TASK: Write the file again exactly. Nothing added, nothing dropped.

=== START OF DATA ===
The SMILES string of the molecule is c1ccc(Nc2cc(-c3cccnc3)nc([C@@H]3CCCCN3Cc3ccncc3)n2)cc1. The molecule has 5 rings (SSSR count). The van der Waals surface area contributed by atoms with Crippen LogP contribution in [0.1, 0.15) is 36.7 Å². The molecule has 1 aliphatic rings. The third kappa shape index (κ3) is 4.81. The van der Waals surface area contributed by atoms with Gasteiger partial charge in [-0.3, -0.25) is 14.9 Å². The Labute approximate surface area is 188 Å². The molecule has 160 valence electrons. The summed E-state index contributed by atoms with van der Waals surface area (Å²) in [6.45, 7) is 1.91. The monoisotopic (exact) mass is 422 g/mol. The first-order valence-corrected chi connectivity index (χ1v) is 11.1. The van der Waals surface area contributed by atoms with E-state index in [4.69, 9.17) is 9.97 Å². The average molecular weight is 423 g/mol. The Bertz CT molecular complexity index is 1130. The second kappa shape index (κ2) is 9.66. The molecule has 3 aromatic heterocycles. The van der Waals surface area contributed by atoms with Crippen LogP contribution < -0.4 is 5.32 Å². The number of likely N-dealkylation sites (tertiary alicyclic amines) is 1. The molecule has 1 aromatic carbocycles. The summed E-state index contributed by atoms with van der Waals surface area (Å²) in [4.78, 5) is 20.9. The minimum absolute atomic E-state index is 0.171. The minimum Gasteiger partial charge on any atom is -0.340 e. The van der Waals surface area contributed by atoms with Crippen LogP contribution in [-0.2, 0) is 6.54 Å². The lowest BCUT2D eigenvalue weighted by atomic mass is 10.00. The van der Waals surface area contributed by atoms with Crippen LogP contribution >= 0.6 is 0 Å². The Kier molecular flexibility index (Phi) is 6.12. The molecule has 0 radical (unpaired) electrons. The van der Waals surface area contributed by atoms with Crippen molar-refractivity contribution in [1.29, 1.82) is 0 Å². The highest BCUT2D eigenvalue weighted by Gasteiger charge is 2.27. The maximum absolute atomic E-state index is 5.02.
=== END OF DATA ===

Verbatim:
The SMILES string of the molecule is c1ccc(Nc2cc(-c3cccnc3)nc([C@@H]3CCCCN3Cc3ccncc3)n2)cc1. The molecule has 5 rings (SSSR count). The van der Waals surface area contributed by atoms with Crippen LogP contribution in [0.1, 0.15) is 36.7 Å². The molecule has 1 aliphatic rings. The third kappa shape index (κ3) is 4.81. The van der Waals surface area contributed by atoms with Gasteiger partial charge in [-0.3, -0.25) is 14.9 Å². The Labute approximate surface area is 188 Å². The molecule has 160 valence electrons. The summed E-state index contributed by atoms with van der Waals surface area (Å²) in [6.45, 7) is 1.91. The monoisotopic (exact) mass is 422 g/mol. The first-order valence-corrected chi connectivity index (χ1v) is 11.1. The van der Waals surface area contributed by atoms with E-state index in [4.69, 9.17) is 9.97 Å². The average molecular weight is 423 g/mol. The Bertz CT molecular complexity index is 1130. The second kappa shape index (κ2) is 9.66. The molecule has 3 aromatic heterocycles. The van der Waals surface area contributed by atoms with Crippen LogP contribution < -0.4 is 5.32 Å². The number of likely N-dealkylation sites (tertiary alicyclic amines) is 1. The molecule has 1 aromatic carbocycles. The summed E-state index contributed by atoms with van der Waals surface area (Å²) in [4.78, 5) is 20.9. The minimum absolute atomic E-state index is 0.171. The minimum Gasteiger partial charge on any atom is -0.340 e. The van der Waals surface area contributed by atoms with Crippen LogP contribution in [-0.2, 0) is 6.54 Å². The lowest BCUT2D eigenvalue weighted by atomic mass is 10.00. The van der Waals surface area contributed by atoms with Crippen LogP contribution >= 0.6 is 0 Å². The Kier molecular flexibility index (Phi) is 6.12. The molecule has 0 radical (unpaired) electrons. The van der Waals surface area contributed by atoms with Crippen molar-refractivity contribution in [1.29, 1.82) is 0 Å². The highest BCUT2D eigenvalue weighted by Gasteiger charge is 2.27. The maximum absolute atomic E-state index is 5.02.